A variety of lay ministries exist within the MCCA. Many of these are determined by the needs of the local context and are authorised by one, or more, of the courts of the Church. Yet all lay ministries begin with a call from God to the particular area of service. The ministry is being done to God! There are, however, some broad examples of lay ministries which exist across the Connexion. The most common are as follows:
Church School Teacher
This is usually a confirmed member in good standing who has responded to the call of God to teach and instruct persons in the Christian faith through the ministry of the Church School. Because the Church School is the cradle and nursery of the Church, the Church School teacher's ministry is directly related to the challenge given by Jesus to his disciples to "tend the lambs, feed the lambs and feed the sheep. (John 21: 15 - 18). In the preparation of lessons and the conducting of Church School classes the Church School teacher carries out a fundamental and essential ministry within the church.
To become a Church School teacher you must first have the desire to share the Christian faith with others and a willingness to be trained. You need not be a trained Day School teacher to be a Church School teacher, although this would be an asset. At present there is no standard training programme for Church School teachers and each Congregation/Circuit will developed its own programme of training. However, a Connexional certification programme for Church School teachers is being developed and should be available soon.
The Local Preacher is a lay preacher in the Methodist Church. They are called Local Preachers because they will exercise their call to preach in the local context of their Circuit and will not move between Circuits except with the specific understandings of the Superintendent Ministers. At the same time the office of the Local Preacher is connexionally recognised; if a Local Preacher in one Circuit moves to another Circuit their status as a Local Preacher moves with them.
The preacher in the Church is a prophet in the church. The prophet's job is to proclaim the will of God. The Local Preacher stands directly in the line of prophets of the Bible and so continues to proclaim to the present age, "thus says the Lord." The starting point for the Local Preacher is, therefore, the recognition that he or she is called by God to this office. This is the most important, as the primary qualification to be a Local Preacher is a call from God.
A confirmed member in good standing who feels a call from God to preach should speak to either his/her minister or any Local Preacher. The Circuit Local Preachers meeting will be informed of the individual's sense of call and the Superintendent Minister will give to the individual "a note" to assist preachers in the conduct worship. This ‘note' is usually for a period of three (3) months and during that time the individual is considered as being "On Note". The period of being "On Note" is primarily a time of discernment for the aspiring preacher. The individual will assist preachers in certain aspects of leading worship and a report will be given to the Circuit Preachers meeting about the progress of the aspiring preacher. The period of being "On Note" may be extended as the Circuit Local Preachers' Meeting may deem necessary.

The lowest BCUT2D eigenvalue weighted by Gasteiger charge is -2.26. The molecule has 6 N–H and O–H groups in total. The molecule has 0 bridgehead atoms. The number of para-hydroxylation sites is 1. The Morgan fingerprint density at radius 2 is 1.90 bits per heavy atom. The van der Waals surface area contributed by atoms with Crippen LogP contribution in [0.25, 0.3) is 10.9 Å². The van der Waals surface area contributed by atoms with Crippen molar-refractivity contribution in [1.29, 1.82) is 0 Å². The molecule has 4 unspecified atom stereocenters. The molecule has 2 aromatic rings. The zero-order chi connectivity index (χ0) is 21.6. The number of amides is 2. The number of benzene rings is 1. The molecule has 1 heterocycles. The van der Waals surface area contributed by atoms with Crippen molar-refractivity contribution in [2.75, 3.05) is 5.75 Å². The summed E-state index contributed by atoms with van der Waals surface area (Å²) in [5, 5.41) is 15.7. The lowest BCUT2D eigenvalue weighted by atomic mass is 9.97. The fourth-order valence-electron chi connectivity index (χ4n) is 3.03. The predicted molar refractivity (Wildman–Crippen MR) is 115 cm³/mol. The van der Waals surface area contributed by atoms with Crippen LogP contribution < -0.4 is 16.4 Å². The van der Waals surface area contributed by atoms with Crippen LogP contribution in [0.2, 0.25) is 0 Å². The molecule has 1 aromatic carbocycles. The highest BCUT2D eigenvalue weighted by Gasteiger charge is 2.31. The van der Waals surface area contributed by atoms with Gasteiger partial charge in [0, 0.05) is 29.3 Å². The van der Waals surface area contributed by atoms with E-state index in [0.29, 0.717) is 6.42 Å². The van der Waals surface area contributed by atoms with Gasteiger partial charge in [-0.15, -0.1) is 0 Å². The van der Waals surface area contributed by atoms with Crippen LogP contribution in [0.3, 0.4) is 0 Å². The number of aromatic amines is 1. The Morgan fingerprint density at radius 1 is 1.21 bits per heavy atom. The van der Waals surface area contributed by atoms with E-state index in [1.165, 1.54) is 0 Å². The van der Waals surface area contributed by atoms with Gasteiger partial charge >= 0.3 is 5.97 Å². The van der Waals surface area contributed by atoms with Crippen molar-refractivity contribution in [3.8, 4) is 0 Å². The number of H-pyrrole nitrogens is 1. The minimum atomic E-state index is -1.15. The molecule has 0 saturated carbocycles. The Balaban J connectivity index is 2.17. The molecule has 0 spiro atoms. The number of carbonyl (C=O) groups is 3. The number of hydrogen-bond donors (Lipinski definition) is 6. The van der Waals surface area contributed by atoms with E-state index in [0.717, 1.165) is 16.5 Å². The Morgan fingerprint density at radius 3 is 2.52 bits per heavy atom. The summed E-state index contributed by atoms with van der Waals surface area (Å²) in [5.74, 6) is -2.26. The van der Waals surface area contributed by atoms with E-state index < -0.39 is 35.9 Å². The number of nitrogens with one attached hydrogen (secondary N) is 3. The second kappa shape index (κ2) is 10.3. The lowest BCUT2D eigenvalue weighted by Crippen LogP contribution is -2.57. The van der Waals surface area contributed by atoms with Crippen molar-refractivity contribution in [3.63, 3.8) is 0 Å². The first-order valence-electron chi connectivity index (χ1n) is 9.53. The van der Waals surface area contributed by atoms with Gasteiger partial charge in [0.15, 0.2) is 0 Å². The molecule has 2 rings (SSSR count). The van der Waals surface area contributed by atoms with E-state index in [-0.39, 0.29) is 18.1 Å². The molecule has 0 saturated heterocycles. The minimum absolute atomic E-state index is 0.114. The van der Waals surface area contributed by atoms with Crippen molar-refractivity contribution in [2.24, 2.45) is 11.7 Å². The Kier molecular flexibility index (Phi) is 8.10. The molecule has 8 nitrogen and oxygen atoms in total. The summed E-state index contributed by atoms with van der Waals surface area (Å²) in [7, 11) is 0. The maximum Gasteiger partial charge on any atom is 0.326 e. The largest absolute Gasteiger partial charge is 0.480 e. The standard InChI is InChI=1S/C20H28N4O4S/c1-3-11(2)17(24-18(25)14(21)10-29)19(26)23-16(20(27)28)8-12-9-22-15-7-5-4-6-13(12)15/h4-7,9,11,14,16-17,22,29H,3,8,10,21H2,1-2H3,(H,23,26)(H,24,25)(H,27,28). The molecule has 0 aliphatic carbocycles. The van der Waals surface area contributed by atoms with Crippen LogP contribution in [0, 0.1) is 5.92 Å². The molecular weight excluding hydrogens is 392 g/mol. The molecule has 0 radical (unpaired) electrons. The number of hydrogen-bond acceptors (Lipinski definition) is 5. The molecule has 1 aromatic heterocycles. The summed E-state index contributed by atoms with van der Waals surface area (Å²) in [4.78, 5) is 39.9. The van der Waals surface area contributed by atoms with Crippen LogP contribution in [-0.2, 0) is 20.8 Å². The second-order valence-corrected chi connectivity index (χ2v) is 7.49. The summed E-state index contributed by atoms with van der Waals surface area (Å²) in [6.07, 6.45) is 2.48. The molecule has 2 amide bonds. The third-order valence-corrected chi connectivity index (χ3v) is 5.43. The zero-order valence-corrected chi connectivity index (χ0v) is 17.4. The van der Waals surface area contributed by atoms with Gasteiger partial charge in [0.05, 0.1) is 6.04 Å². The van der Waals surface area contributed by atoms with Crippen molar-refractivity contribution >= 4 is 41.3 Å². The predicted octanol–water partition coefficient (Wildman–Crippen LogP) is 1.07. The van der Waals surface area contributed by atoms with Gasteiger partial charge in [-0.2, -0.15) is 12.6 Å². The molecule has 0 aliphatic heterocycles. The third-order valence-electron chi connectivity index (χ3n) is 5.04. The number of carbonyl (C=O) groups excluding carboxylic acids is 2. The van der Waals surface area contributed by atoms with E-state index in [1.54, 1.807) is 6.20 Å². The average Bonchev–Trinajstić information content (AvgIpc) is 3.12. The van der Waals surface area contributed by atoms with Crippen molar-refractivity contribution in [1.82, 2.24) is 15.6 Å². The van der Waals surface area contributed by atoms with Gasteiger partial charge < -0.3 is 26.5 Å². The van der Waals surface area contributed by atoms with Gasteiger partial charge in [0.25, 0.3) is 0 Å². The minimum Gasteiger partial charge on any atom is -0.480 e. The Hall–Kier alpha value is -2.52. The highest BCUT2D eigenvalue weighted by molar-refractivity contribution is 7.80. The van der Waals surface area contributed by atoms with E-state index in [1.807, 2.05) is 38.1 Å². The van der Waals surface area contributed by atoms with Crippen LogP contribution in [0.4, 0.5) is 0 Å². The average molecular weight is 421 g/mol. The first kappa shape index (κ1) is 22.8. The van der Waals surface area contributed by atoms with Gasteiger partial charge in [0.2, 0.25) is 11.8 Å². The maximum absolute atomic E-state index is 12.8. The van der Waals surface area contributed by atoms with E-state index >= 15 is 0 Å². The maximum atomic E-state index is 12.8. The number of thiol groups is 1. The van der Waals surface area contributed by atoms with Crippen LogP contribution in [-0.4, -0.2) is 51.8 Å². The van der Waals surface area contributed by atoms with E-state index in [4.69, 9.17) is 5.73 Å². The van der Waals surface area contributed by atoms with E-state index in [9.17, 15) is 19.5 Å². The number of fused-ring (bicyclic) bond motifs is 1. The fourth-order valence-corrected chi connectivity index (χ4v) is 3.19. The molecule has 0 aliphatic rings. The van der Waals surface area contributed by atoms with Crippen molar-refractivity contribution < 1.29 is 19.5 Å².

After being "On Note" the aspiring Preacher will then become a "Preacher on Trial". During this period the individual will be allowed to conduct worship and preach on their own. The Preacher on Trial will be expected to attend training classes and to sit the Connexional Local Preachers' Examinations. At present there are four (4) examinations - Old Testament, New Testament, Christian Doctrine and Worship and Preaching. These examinations are set every six months. Also during this time the Preacher on Trial will be assessed quarterly on their ability to preach and lead worship.
When all written examinations are completed the Preacher on Trial will be required to:
When all of these have been satisfactorily completed the Circuit Local Preachers' Meeting will the vote to recommend to the Circuit Council that the individual be accredited as a Local Preacher. Following the confirmation of the Circuit Council the individual will be commissioned as a Local Preacher in a public worship service.
A Lay worker is a confirmed member in good standing of the Methodist Church who has been recruited on clear terms of service for employment in a specific area of mission in which his/her expertise from training or experience is required.
The engagement of a Lay Worker will be entered upon with the understanding, on either side that the engagement will not be a lifetime occupation, but it may be terminated honourably by either side, due notice having been given.
The service of a Lay Worker will differ from, on the one hand, an Order of Ministry which expects from the Candidate a lifetime commitment and, on the other hand, those diversities of ministry, voluntary and non-remunerative in character, which manifest a commitment to Christ and the blessing of the Church by the Holy Spirit with gifts and graces for witness and service.
Being a Lay Worker is to respond to the call of God to serve fulltime or part time in a particular area for a period of time. For some it has been the stepping stone to Ordained Ministry.
Examples of Lay Workers are Youth Workers/Directors, Evangelists and Lay Pastors. Usually a service of Commissioning is held at the commencement of the lay workers engagement with the Church.